By extending the chronological parameters of existing scholarship, and by focusing on legal experts’ overriding and enduring concern with ‘“-dangerous-”’ forms of common crime, this book offers a major reinterpretation of criminal-law reform and legal culture in Italy from the Liberal (1861–1922) to the Fascist era (1922–1943). Paul Garfinkel argues that scholars have long overstated the influence of positivist criminology on Italian legal culture and that the kingdom’s penal-reform movement was driven not by the radical criminological theories of Cesare Lombroso, but instead by a growing body of statistics and legal research that related rising rates of crime to the instability of the Italian state. Drawing on a vast array of archival, legal and official sources, the author explains the sustained and wide-ranging interest in penal-law reform that defined this era in Italian legal history while analyzing the philosophical underpinnings of that reform and its relationship to contemporary penal-reform movements abroad.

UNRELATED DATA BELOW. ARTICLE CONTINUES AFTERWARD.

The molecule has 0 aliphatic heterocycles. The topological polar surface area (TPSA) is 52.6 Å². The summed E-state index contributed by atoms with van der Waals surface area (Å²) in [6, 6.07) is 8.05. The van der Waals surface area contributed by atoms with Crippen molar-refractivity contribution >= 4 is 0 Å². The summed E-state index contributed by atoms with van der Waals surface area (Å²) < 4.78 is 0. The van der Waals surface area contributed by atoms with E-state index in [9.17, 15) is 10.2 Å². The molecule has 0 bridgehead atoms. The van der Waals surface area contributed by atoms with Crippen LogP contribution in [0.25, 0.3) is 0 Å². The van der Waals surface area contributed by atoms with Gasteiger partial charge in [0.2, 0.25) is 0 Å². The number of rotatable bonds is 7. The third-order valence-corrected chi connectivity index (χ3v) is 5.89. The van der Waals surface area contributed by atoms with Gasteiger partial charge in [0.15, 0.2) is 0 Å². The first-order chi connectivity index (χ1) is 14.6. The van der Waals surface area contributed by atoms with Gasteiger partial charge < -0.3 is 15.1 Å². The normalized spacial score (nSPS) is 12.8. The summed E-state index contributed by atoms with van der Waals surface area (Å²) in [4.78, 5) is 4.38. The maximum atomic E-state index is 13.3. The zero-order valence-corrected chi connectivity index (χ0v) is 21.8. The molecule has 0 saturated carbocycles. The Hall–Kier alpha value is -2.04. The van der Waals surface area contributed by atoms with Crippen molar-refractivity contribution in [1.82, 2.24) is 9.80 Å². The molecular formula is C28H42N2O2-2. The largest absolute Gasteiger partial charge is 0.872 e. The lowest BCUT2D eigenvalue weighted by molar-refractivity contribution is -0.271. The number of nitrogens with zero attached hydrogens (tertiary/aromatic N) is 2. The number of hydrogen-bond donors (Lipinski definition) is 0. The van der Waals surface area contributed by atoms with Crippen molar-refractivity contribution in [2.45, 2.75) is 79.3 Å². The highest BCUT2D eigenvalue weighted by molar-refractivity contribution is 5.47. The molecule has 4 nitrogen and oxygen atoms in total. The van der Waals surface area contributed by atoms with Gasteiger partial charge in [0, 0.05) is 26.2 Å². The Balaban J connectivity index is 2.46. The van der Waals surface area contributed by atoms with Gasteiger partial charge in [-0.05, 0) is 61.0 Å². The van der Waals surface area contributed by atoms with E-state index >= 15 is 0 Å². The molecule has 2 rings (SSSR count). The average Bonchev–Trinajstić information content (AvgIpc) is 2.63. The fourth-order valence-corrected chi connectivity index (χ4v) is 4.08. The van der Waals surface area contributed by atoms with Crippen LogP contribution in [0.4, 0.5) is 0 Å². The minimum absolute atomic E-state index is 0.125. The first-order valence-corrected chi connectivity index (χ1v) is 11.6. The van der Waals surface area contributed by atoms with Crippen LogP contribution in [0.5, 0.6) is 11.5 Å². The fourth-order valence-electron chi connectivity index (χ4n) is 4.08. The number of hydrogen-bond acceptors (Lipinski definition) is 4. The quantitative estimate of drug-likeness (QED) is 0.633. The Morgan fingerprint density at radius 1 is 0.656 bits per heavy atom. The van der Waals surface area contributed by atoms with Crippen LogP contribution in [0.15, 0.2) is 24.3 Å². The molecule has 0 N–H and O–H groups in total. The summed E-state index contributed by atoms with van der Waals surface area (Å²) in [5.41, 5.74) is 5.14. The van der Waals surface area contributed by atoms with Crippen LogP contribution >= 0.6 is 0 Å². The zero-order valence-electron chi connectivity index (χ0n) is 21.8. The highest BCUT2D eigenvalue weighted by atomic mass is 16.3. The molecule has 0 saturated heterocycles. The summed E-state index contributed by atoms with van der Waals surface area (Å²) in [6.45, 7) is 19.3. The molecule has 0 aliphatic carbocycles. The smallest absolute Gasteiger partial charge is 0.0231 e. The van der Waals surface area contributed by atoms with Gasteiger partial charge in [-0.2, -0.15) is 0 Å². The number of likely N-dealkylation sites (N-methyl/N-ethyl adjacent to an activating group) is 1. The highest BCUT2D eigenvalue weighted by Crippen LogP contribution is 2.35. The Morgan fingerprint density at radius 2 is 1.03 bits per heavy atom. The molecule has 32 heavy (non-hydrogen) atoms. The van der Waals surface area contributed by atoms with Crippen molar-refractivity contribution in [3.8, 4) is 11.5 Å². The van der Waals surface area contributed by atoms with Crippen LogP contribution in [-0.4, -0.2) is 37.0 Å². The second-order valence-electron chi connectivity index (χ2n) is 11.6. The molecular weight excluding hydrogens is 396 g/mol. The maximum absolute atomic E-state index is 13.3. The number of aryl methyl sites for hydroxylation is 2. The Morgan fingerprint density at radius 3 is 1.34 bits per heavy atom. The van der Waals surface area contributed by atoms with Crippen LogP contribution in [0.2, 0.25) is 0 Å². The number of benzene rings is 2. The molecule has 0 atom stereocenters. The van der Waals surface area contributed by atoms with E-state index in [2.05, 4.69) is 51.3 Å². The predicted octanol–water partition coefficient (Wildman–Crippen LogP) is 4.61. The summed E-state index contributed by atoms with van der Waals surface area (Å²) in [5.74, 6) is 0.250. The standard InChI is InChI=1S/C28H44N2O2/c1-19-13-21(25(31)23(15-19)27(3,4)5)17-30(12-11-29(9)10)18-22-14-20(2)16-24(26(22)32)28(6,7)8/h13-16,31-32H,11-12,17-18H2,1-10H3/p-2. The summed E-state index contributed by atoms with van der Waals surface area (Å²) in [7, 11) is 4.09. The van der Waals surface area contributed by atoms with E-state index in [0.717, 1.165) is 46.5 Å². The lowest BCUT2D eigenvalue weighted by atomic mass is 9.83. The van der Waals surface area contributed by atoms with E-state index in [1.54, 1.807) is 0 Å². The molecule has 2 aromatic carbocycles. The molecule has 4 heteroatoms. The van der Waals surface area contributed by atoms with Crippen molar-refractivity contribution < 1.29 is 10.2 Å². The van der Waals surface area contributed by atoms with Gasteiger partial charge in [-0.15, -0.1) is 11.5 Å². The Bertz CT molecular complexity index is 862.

Professor Garfinkel’s book is one of those rare works of original scholarship that succeeds in covering both the Liberal and Fascist eras in Italian history at the national level. By concentrating on common crime rather than political crimes, he has developed an extremely original thesis that challenges the established interpretations of jurisprudence in the nineteenth and twentieth centuries.
-Anthony Cardoza, Loyola University Chicago
Paul Garfinkel’s vivid account of the development of Italian criminal justice from the perspective of prominent criminal law practitioners relies on a stunning array of sources to craft a convincing argument. An insightful contribution to the study of European law and society, the book offers an important counterpoint to prevailing historiography.
–Maura Hametz, Old Dominion University
Eloquently written, and with a welcome focus on the treatment of ordinary rather than political crime, Garfinkel’s ground-breaking book persuasively challenges scholarly understandings of the ideas and debates inspiring penal reform in Liberal Italy and the first decade of Mussolini’s fascist regime.
-Dr. Jonathan Dunnage, Swansea University
This elegantly written and widely researched study of criminal law in liberal and fascist Italy challenges the widely accepted view that Italy’s 1930 criminal law code was fascist, positivist and anti-liberal in inspiration. Engaging with the wider de- bates on the relationship between liberalism and fascism, Paul Garfinkel’s conclusions will attract the attention of scholars in many different fields.
-John Davis, University of Connecticut